Report finds air traffic control lapses in missing flight MH370, Malaysia aviation chief resigns

The chief said he accepted the findings that air traffic control made mistakes.

LONDON -- Malaysia’s civil aviation authority chief resigned today after an independent international investigation on missing airline flight MH370 revealed lapses by the air traffic control center in the capital Kuala Lumpur.

Azharuddin Abdul Rahman said that he accepted the report's findings that air traffic control failed to comply with standard procedures, but maintained that it was not to blame for the disappearance of the aircraft.

"It is with regret and after much thought and contemplation that I have decided to resign as the Chairman of Civil Aviation Authority of Malaysia effective 14 days from the date of the resignation notice which I have served today," he said in a statement.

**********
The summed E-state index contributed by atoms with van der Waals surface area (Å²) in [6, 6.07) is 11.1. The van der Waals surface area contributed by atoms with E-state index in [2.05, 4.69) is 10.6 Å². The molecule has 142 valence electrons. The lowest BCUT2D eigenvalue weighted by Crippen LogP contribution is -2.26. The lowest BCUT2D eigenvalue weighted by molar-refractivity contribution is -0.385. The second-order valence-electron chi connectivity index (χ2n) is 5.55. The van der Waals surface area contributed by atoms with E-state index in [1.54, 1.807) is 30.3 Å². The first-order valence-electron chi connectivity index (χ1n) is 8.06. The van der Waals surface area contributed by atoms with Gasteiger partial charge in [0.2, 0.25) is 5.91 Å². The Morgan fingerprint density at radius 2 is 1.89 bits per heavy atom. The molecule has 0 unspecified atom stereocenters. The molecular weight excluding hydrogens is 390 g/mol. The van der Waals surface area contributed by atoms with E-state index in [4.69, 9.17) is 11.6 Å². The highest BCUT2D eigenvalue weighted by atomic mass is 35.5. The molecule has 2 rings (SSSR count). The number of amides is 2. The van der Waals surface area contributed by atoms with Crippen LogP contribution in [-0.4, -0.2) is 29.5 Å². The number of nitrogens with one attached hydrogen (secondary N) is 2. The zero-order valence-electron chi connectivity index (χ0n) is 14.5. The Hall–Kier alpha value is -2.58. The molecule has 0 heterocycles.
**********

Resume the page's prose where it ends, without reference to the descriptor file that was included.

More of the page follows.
The report, published on Monday, concluded that until the majority of the plane’s wreckage is found it will not be possible to make any conclusions about why the jet went missing.

The team of 19 Malaysians and representatives from aviation authorities of seven other countries said it could not rule out any "unlawful interference by a third party," but disproved theories concerning the pilot’s mental state and physical malfunctions inside the aircraft.

The findings highlighted numerous lapses by air traffic control in both Malaysia and Vietnam and noted that controllers failed to initiate emergency phases. There was no record that air traffic control alerted the air force or kept a continuous watch on the radar display.

The Malaysia Airlines plane with 239 people on board went missing four years ago on March 8, 2014, during a flight from Kuala Lumpur to Beijing.